Perrottet’s land tax: how does it work and what will it do?

by | Jun 23, 2022 | Finance & Tax, Latest Posts

NSW Premier Dominic Perrottet has released what his long-awaited transition away from stamp duty will look like. Will Perrottet’s land tax bolster a more dynamic housing sector in NSW or result in another boon to vendors before the upcoming election? Callum Foote reports.

The NSW government’s stated motivation for making the move away from stamp duty and to land tax for first-home buyers is to reduce the upfront cost of purchasing a house.

All first home buyers purchasing a house worth less than $1.5 million in NSW will have the option of not paying stamp duty and instead move a land tax on the unimproved price of the land paid annually.

The land tax for first home buyers will be calculated at $400 plus 0.3 per cent of land value for properties whose owners live in them. This is separate to the existing land tax levied on investment properties which is charged at $1500 plus 1.1% of land value.

First home buyers only

This new land tax only applies to eligible first home buyers and not other home owners or investors. The two taxes won’t stack, and if the first home buyer who has chosen the land tax sells their house the purchaser will have to go back to paying stamp duty on the property.

Cameron Murray, University of Sydney economist and housing expert, doesn’t think that the new tax will live up to the hype the media has built for it. Perrottet is “obviously sold that the payoff on doing this is quite big, economically and broadly. But, that’s probably where I differ from many people.

“Land tax is a good tax but so is stamp duty so swapping between two pretty good taxes, potentially for less revenue, which is what I understand the NSW transition to be. I’m hesitant if it’s worth the loss of revenue and political capital for what are actually small broader economic gains.”

The argument behind the broader benefits of a land tax over stamp duty is that it reduces the upfront costs of moving house. Also, according to Brendan Coates, economic policy program director at the Grattan Institute, it does little to change people’s incentives to work, save, and invest while raising significant revenue for states.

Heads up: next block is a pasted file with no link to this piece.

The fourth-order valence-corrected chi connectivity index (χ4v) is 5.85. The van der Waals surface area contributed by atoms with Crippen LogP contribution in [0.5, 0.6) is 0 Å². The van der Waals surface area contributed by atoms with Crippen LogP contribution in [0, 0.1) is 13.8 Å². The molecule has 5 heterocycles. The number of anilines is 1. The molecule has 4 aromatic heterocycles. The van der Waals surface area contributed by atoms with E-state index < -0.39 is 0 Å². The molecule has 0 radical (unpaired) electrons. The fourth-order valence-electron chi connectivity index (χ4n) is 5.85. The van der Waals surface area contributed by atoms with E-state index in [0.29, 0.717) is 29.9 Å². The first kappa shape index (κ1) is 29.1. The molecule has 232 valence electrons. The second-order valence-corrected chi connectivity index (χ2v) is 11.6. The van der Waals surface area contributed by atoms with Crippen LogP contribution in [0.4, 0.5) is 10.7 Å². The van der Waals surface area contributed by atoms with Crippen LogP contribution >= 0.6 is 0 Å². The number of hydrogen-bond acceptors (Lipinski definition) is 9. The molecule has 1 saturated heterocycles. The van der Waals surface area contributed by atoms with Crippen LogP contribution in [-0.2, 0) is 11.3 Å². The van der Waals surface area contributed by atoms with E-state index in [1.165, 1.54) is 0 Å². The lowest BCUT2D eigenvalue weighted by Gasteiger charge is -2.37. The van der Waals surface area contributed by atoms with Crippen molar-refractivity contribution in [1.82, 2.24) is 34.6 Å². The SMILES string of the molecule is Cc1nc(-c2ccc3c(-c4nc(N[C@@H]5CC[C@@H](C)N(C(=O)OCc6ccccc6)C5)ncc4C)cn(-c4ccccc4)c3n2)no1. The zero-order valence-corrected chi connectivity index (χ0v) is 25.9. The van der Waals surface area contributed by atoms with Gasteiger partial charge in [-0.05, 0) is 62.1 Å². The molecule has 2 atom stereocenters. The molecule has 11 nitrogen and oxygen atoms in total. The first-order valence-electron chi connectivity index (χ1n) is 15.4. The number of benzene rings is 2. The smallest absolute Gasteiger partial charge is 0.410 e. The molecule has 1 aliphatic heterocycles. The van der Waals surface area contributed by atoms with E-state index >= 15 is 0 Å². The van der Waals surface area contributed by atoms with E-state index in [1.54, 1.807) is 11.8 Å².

Land tax in ACT

Only one Australian jurisdiction has implemented a fully fledged land tax. The ACT has gradually implemented a property levy calculated on the unimproved cost of land. The tax has resulted in a steady rise in government revenue from property while minimising “windfall gains to larger home-owners from the swap” due to it being calculated separately for each individual plot, according to Coates.

“If we look to the ACT, we can see that you can use land taxes to raise more revenue, not less, and still keep a moderate stamp duty. If that was how things looked I would personally be much more supportive of the transition,” says Murray.

Since the ACT’s implementation of its current land tax in the late 2000s the proportion of tax revenue coming from property has grown from 24% to 38%.

During this period, the ACT kept a lower stamp duty and ratcheted up the land tax slowly.

ACT revenue from property

Source: Cameron Murray

Given the small-scale nature of the new NSW land tax “If you’re looking for a coherent overarching story about why this is the way to go, it’s kind of hard to find one” according to Murray. While being “a big fan of more tax and a big fan of more tax from property”, Murray believes that Perrottet’s latest move is “way overhyped, as most things are my profession in general”.

A clever tax, with little impact

According to another expert, the Liberals have managed to help out both first-home buyers and vendors while limiting the impact on renters.

First-home buyers are at an advantage, now that they can choose not to pay stamp duty on the purchase of their house they will have additional funds to put towards being more competitive on auction day.

However, given that the average wealth of second or third home owners is far higher than those of first, it is yet to be seen if these old hands will be willing to bump up their bidding price by a corresponding amount. This is where sellers benefit, in that this move has the potential to lead to an increase in house prices corresponding to the amount of stamp duty that now need not be paid by first-home buyers.

Renters won’t be impacted by the change as all investment properties are exempt from the changes.

The Verdict: Labor tax solution better than Coalition, worse than Donald Trump

Callum Foote is a journalist and Revolving Doors editor for Michael West Media. He has studied the impact of undue corporate influence over Australian policy decisions and the impact this has on popular interests.

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